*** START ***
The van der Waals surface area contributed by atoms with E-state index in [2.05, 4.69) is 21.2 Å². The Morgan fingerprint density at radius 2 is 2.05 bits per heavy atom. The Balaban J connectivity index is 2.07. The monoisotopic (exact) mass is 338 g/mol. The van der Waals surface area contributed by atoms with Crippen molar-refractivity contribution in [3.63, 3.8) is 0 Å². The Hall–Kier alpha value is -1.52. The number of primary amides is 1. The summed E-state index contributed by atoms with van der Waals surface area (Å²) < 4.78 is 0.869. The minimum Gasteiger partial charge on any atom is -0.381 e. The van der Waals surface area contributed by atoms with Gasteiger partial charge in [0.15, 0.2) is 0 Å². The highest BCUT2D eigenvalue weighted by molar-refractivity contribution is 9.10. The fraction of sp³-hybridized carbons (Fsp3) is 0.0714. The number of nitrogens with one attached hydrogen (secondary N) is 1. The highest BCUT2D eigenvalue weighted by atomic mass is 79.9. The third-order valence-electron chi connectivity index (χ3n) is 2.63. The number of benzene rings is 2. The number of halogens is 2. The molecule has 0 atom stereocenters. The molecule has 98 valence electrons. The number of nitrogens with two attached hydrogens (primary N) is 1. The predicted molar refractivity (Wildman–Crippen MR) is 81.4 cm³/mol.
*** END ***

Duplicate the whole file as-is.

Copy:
The van der Waals surface area contributed by atoms with E-state index in [2.05, 4.69) is 21.2 Å². The Morgan fingerprint density at radius 2 is 2.05 bits per heavy atom. The Balaban J connectivity index is 2.07. The monoisotopic (exact) mass is 338 g/mol. The van der Waals surface area contributed by atoms with Crippen molar-refractivity contribution in [3.63, 3.8) is 0 Å². The Hall–Kier alpha value is -1.52. The number of primary amides is 1. The summed E-state index contributed by atoms with van der Waals surface area (Å²) < 4.78 is 0.869. The minimum Gasteiger partial charge on any atom is -0.381 e. The van der Waals surface area contributed by atoms with Gasteiger partial charge in [0.15, 0.2) is 0 Å². The highest BCUT2D eigenvalue weighted by molar-refractivity contribution is 9.10. The fraction of sp³-hybridized carbons (Fsp3) is 0.0714. The number of nitrogens with one attached hydrogen (secondary N) is 1. The highest BCUT2D eigenvalue weighted by atomic mass is 79.9. The third-order valence-electron chi connectivity index (χ3n) is 2.63. The number of benzene rings is 2. The number of halogens is 2. The molecule has 0 atom stereocenters. The molecule has 98 valence electrons. The number of nitrogens with two attached hydrogens (primary N) is 1. The predicted molar refractivity (Wildman–Crippen MR) is 81.4 cm³/mol.